Labels are Used Sparingly
This post is about how to avoid inducing claustrophobia in your data visualizations. Too much text on a graph clutters it up, making readers feel suffocated. So let’s address the checklist item Labels are used sparingly.
Sometimes, too much text isn’t the issue. Take a look at this scatterplot, produced with Excel’s default Insert Chart option. It uses data from Radical Math and plots the percent of people of color living in each NYC area against the number of military recruits per 100,000 in those same areas. This version would score zero points because there is no intentional use of labels.
Here is an improvement:
This version would score 1 point. Why? I decluttered the graph a little by removing every other number from the y-axis and shifting the correlation notation from inside the graph to the subtitle. I also added in axis labels for clarification, better orienting the reader to the data at hand. (I altered the title and subtitle too, which I discuss in another post.)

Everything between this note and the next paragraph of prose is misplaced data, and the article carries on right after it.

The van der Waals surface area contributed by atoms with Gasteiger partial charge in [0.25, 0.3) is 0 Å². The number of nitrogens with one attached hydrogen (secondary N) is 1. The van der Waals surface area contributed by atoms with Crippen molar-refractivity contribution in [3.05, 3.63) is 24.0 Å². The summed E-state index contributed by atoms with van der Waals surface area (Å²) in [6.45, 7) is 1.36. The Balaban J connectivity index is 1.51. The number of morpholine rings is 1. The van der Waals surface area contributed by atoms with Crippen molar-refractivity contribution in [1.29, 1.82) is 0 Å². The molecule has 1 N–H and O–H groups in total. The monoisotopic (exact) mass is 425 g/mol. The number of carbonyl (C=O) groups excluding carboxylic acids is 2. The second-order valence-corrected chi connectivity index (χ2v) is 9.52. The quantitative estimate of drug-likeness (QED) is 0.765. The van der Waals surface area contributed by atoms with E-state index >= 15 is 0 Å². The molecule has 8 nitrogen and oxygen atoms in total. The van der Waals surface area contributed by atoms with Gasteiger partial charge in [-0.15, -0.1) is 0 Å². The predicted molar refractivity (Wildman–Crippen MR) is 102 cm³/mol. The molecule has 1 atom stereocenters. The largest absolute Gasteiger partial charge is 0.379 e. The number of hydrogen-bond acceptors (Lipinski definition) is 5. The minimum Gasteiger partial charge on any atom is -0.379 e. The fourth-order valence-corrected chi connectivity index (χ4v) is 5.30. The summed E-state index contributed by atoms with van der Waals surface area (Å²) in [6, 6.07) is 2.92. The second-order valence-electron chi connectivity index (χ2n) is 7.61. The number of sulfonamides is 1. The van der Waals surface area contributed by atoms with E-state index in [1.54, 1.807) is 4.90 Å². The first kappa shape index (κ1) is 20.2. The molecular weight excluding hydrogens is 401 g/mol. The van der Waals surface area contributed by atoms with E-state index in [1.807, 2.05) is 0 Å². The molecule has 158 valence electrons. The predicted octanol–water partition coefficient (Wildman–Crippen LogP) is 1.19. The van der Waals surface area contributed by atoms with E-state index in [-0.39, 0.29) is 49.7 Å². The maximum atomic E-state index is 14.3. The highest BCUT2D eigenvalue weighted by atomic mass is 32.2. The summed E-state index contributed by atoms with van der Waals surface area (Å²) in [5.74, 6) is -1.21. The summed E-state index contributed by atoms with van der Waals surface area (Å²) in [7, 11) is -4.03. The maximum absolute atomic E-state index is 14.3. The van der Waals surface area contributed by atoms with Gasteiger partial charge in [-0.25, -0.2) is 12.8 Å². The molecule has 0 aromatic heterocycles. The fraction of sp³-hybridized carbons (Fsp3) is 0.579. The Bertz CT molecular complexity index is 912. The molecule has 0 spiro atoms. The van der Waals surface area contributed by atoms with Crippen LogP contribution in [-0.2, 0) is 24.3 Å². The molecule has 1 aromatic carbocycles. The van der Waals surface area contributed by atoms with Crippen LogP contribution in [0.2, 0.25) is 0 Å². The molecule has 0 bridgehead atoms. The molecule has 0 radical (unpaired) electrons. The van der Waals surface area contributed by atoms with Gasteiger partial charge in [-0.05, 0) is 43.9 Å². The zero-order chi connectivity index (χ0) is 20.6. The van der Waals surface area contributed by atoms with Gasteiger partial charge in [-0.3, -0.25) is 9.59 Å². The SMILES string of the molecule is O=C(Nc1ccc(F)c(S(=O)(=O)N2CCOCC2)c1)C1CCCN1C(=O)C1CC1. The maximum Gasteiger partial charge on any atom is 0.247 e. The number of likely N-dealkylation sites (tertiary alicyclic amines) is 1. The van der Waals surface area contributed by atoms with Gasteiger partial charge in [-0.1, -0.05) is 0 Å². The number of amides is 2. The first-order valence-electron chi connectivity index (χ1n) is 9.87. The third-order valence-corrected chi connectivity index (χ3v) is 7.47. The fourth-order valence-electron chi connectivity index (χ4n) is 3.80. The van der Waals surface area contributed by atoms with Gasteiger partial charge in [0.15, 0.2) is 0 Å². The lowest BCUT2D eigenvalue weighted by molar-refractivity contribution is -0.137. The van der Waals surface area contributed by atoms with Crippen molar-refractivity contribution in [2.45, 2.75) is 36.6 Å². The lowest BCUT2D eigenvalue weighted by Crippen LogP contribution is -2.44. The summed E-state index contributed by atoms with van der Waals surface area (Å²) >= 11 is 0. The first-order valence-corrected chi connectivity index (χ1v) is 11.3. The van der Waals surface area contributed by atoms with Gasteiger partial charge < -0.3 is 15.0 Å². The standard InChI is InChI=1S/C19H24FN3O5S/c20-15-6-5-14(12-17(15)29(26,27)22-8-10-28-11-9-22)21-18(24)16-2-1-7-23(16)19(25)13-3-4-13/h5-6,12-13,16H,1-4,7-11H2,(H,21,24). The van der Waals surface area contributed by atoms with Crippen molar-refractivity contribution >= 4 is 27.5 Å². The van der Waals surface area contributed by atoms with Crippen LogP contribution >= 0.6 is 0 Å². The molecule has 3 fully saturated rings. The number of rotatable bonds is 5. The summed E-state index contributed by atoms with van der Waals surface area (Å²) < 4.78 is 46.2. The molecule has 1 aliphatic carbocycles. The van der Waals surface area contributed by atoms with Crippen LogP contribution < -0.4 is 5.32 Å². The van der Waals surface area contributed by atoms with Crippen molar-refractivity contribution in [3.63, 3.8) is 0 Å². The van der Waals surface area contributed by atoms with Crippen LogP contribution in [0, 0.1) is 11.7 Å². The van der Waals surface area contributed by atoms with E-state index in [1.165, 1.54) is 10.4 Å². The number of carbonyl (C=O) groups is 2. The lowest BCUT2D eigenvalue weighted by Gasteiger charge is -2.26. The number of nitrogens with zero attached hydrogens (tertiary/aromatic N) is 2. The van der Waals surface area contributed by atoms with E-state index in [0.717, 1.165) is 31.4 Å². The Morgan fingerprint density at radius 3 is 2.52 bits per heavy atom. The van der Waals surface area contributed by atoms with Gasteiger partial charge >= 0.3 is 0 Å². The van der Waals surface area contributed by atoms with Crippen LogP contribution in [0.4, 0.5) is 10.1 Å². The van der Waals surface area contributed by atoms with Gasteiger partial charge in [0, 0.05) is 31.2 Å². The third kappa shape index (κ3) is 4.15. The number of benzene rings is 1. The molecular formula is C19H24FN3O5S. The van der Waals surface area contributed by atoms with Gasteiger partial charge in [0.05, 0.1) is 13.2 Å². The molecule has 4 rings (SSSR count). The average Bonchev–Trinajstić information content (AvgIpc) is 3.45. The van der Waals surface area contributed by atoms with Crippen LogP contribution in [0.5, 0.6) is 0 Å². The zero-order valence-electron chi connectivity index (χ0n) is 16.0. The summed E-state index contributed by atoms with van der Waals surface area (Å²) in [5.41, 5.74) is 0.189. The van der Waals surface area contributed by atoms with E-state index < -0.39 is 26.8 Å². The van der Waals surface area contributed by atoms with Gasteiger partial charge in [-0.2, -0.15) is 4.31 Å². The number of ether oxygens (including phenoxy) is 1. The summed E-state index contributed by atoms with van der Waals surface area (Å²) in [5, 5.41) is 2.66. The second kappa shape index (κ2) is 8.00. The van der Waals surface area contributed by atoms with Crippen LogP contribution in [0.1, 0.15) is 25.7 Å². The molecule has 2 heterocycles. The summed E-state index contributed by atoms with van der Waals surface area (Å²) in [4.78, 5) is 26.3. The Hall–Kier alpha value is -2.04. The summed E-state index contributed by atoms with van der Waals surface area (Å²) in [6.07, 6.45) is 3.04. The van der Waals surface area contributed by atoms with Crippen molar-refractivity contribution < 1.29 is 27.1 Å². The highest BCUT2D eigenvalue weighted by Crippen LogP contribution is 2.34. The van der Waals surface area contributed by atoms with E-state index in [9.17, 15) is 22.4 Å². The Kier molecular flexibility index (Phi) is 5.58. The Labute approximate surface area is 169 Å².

But we could take this even one step further, for a full 2 points:
If we labeled every data point in this scatterplot, it would be impossible to read. But one of the first questions readers will have about the data is which NYC areas are outliers and which are on the trendline. So we can sparingly label selected data points to provide some context. For example, there’s little surprise that Rikers Island would have no military recruits, since it is mainly comprised of a jail. Of course, if this scatterplot was interactive, hovering a mouse over a dot or tapping it would reveal the name instead.
Bottom line: Use labels sparingly to simplify what you can and then emphasize key points to tell the story.